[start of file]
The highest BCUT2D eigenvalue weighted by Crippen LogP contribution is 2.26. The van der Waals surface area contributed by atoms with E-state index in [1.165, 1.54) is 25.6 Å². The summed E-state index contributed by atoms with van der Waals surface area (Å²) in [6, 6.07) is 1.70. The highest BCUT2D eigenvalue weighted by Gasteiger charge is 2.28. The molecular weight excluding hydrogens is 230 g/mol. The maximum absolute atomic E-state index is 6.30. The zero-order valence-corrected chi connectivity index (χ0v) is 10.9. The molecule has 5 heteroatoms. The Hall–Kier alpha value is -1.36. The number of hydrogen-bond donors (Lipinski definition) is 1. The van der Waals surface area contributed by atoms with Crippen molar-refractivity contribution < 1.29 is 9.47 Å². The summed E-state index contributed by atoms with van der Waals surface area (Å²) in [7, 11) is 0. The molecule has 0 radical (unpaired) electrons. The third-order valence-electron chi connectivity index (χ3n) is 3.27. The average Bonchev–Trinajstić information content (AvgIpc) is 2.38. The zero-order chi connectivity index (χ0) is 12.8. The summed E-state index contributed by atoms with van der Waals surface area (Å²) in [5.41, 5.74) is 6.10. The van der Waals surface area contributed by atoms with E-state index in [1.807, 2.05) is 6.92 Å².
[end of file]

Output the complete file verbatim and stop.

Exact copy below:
The highest BCUT2D eigenvalue weighted by Crippen LogP contribution is 2.26. The van der Waals surface area contributed by atoms with E-state index in [1.165, 1.54) is 25.6 Å². The summed E-state index contributed by atoms with van der Waals surface area (Å²) in [6, 6.07) is 1.70. The highest BCUT2D eigenvalue weighted by Gasteiger charge is 2.28. The molecular weight excluding hydrogens is 230 g/mol. The maximum absolute atomic E-state index is 6.30. The zero-order valence-corrected chi connectivity index (χ0v) is 10.9. The molecule has 5 heteroatoms. The Hall–Kier alpha value is -1.36. The number of hydrogen-bond donors (Lipinski definition) is 1. The van der Waals surface area contributed by atoms with Crippen molar-refractivity contribution < 1.29 is 9.47 Å². The summed E-state index contributed by atoms with van der Waals surface area (Å²) in [7, 11) is 0. The molecule has 0 radical (unpaired) electrons. The third-order valence-electron chi connectivity index (χ3n) is 3.27. The average Bonchev–Trinajstić information content (AvgIpc) is 2.38. The zero-order chi connectivity index (χ0) is 12.8. The summed E-state index contributed by atoms with van der Waals surface area (Å²) in [5.41, 5.74) is 6.10. The van der Waals surface area contributed by atoms with E-state index in [1.807, 2.05) is 6.92 Å².